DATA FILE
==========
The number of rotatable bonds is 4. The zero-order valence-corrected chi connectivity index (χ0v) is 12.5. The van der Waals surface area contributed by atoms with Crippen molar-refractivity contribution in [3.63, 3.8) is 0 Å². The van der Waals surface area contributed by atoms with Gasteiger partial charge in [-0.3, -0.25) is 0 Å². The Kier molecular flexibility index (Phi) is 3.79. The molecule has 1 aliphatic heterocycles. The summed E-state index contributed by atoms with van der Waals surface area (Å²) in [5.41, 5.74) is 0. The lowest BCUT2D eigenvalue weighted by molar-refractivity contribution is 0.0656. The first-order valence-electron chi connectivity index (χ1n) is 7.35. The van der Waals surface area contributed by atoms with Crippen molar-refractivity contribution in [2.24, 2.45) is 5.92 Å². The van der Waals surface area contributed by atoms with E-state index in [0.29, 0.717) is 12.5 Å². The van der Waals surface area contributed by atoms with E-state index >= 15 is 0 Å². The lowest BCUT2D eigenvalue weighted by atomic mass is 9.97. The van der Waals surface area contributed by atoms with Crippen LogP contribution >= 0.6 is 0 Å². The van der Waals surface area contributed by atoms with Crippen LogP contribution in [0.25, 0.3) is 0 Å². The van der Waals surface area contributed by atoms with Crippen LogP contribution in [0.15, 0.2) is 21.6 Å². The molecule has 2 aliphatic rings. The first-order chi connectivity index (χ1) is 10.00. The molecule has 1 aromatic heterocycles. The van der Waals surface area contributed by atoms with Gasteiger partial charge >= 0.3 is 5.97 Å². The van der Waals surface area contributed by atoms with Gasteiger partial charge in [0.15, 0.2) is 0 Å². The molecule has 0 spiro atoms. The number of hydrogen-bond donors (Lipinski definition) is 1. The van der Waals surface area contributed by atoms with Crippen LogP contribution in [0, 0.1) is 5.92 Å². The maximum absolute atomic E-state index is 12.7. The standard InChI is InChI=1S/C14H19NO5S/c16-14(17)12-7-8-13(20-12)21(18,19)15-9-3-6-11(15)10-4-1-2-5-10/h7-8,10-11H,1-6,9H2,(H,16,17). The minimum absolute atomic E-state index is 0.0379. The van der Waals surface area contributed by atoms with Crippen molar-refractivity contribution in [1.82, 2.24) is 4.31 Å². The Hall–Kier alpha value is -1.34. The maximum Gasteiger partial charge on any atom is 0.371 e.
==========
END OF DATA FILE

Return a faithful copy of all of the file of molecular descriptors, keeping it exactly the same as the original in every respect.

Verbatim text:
The number of rotatable bonds is 4. The zero-order valence-corrected chi connectivity index (χ0v) is 12.5. The van der Waals surface area contributed by atoms with Crippen molar-refractivity contribution in [3.63, 3.8) is 0 Å². The van der Waals surface area contributed by atoms with Gasteiger partial charge in [-0.3, -0.25) is 0 Å². The Kier molecular flexibility index (Phi) is 3.79. The molecule has 1 aliphatic heterocycles. The summed E-state index contributed by atoms with van der Waals surface area (Å²) in [5.41, 5.74) is 0. The lowest BCUT2D eigenvalue weighted by molar-refractivity contribution is 0.0656. The first-order valence-electron chi connectivity index (χ1n) is 7.35. The van der Waals surface area contributed by atoms with Crippen molar-refractivity contribution in [2.24, 2.45) is 5.92 Å². The van der Waals surface area contributed by atoms with E-state index in [0.29, 0.717) is 12.5 Å². The van der Waals surface area contributed by atoms with E-state index >= 15 is 0 Å². The lowest BCUT2D eigenvalue weighted by atomic mass is 9.97. The van der Waals surface area contributed by atoms with Crippen LogP contribution >= 0.6 is 0 Å². The van der Waals surface area contributed by atoms with Crippen LogP contribution in [0.25, 0.3) is 0 Å². The van der Waals surface area contributed by atoms with Crippen LogP contribution in [0.15, 0.2) is 21.6 Å². The molecule has 2 aliphatic rings. The first-order chi connectivity index (χ1) is 10.00. The molecule has 1 aromatic heterocycles. The van der Waals surface area contributed by atoms with Gasteiger partial charge >= 0.3 is 5.97 Å². The van der Waals surface area contributed by atoms with Gasteiger partial charge in [0.15, 0.2) is 0 Å². The molecule has 0 spiro atoms. The number of hydrogen-bond donors (Lipinski definition) is 1. The van der Waals surface area contributed by atoms with Crippen LogP contribution in [0, 0.1) is 5.92 Å². The maximum absolute atomic E-state index is 12.7. The standard InChI is InChI=1S/C14H19NO5S/c16-14(17)12-7-8-13(20-12)21(18,19)15-9-3-6-11(15)10-4-1-2-5-10/h7-8,10-11H,1-6,9H2,(H,16,17). The minimum absolute atomic E-state index is 0.0379. The van der Waals surface area contributed by atoms with Crippen molar-refractivity contribution in [1.82, 2.24) is 4.31 Å². The Hall–Kier alpha value is -1.34. The maximum Gasteiger partial charge on any atom is 0.371 e.